Social distancing measures include prohibition of large gatherings, including cancellation of large events, school closures, and reduction of close contact between people through behavioural change. When implemented simultaneously with self-quarantine of travellers from high-risk areas (according to the constantly updated list maintained by the National Institute for Communicable Diseases) and their contacts, and self-isolation of anybody with cough and fever, these measures are likely to reduce transmissions. While certainly disruptive, they need to be considered urgently, as the earlier they are implemented, the more effective - to a dramatic extent - they would be. It would be an error of judgement to wait until the first cases of community transmission are detected, at which stage the proverbial horse is already likely to have bolted. Taking into account SA's large size and very variable access to quality healthcare, early implementation of social distancing measures would have a huge impact in reducing the rate of epidemic spread and the burden of COVID-19 cases in SA. A slower rate of spread could help in maintaining health services to patients in need of care, for COVID-19 and also for other unrelated conditions. Although early social distancing interventions may have an initial disruptive impact, they are likely to lessen the overall detrimental effects of COVID-19 on the economy and the health sector. Moreover, flattening the epidemic curve could buy valuable time by slowing transmission. Slowing transmission would have several benefits, including that it would initially reduce the overall number of infected cases and thereby protect many vulnerable patients, and, as research into therapies for COVID-19 is progressing fast, it could provide the opportunity to obtain access to evidence-based treatments, once they are available, for those patients who may need it the most.

This letter was submitted to the SAMJ on 13 March 2020.

Wolfgang Preiser

Division of Medical Virology, Department of Pathology, Faculty of Medicine and Health Sciences, Stellenbosch University, Cape Town, South Africa; and National Health Laboratory Service, Tygerberg Hospital, Cape Town, South Africa

Gert van Zyl

Division of Medical Virology, Department of Pathology, Faculty of Medicine and Health Sciences, Stellenbosch University, Cape Town, South Africa; and National Health Laboratory Service, Tygerberg Hospital, Cape Town, South Africa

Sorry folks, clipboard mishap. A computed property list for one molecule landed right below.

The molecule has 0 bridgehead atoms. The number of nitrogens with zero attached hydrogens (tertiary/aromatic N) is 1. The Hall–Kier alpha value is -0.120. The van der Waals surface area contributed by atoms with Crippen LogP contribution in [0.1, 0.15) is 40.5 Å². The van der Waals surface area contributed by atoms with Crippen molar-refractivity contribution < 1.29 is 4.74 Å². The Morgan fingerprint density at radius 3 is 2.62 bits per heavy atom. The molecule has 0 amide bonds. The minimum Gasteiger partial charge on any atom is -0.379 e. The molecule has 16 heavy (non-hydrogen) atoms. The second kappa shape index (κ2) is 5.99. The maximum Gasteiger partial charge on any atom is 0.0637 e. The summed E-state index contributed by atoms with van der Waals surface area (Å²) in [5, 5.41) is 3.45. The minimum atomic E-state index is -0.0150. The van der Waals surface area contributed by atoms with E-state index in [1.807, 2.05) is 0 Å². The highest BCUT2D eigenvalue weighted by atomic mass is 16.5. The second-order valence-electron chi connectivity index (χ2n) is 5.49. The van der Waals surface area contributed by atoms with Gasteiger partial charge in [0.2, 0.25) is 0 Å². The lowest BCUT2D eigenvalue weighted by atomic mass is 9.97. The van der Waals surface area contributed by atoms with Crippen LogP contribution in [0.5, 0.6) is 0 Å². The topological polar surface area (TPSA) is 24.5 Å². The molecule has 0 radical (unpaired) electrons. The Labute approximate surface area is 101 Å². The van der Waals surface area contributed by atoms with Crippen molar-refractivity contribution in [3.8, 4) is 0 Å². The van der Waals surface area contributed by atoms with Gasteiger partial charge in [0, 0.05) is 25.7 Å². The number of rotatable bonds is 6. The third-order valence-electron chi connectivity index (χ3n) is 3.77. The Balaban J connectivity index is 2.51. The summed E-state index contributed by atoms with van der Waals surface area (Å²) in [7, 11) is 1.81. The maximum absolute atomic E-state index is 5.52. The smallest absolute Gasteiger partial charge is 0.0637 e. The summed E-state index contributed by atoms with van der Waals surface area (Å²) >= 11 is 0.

Angela Dramowski

Division of Paediatric Infectious Diseases, Department of Paediatrics and Child Health, Faculty of Medicine and Health Sciences, Stellenbosch University, Cape Town, South Africa



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2. The Guardian. Mass testing, alerts and big fines: the strategies used in Asia to slow coronavirus. World news. (accessed 13 March 2020).         [ Links ]

3. World Economic Forum. This is how China moved to contain COVID-19. (accessed 13 March 2020).         [ Links ]

4. Hu Z, Song C, Xu C, et al. Clinical characteristics of 24 asymptomatic infections with COVID-19 screened among close contacts in Nanjing, China. Sci China Life Sci 2020:1-6.        [ Links ]

5. Hellewell J, Abbott S, Gimma A, et al. Feasibility of controlling COVID-19 outbreaks by isolation of cases and contacts. Lancet Glob Health 2020 (epub 28 February 2020).        [ Links ]

6. Mizumoto K, Kagaya K, Zarebski A, Chowell G. Estimating the asymptomatic ratio of 2019 novel coronavirus onboard the Princess Cruises ship, 2020. medRxiv March 2020:2020.02.20.20025866.        [ Links ]

7. Gostic K, Gomez ACR, Mummah RO, Kucharski AJ, Lloyd-Smith JO. Estimated effectiveness of symptom and risk screening to prevent the spread of COVID-19. eLife 2020;9:e55570.        [ Links ]

8. Wilder-Smith A, Chiew CJ, Lee VJ. Can we contain the COVID-19 outbreak with the same measures as for SARS? Lancet Infect Dis 2020 (epub 5 March 2020).        [ Links ]

9. New York Times. 'It's just everywhere already': How delays in testing set back the U.S. coronavirus response. 10 March 2020. (accessed 13 March 2020).         [ Links ]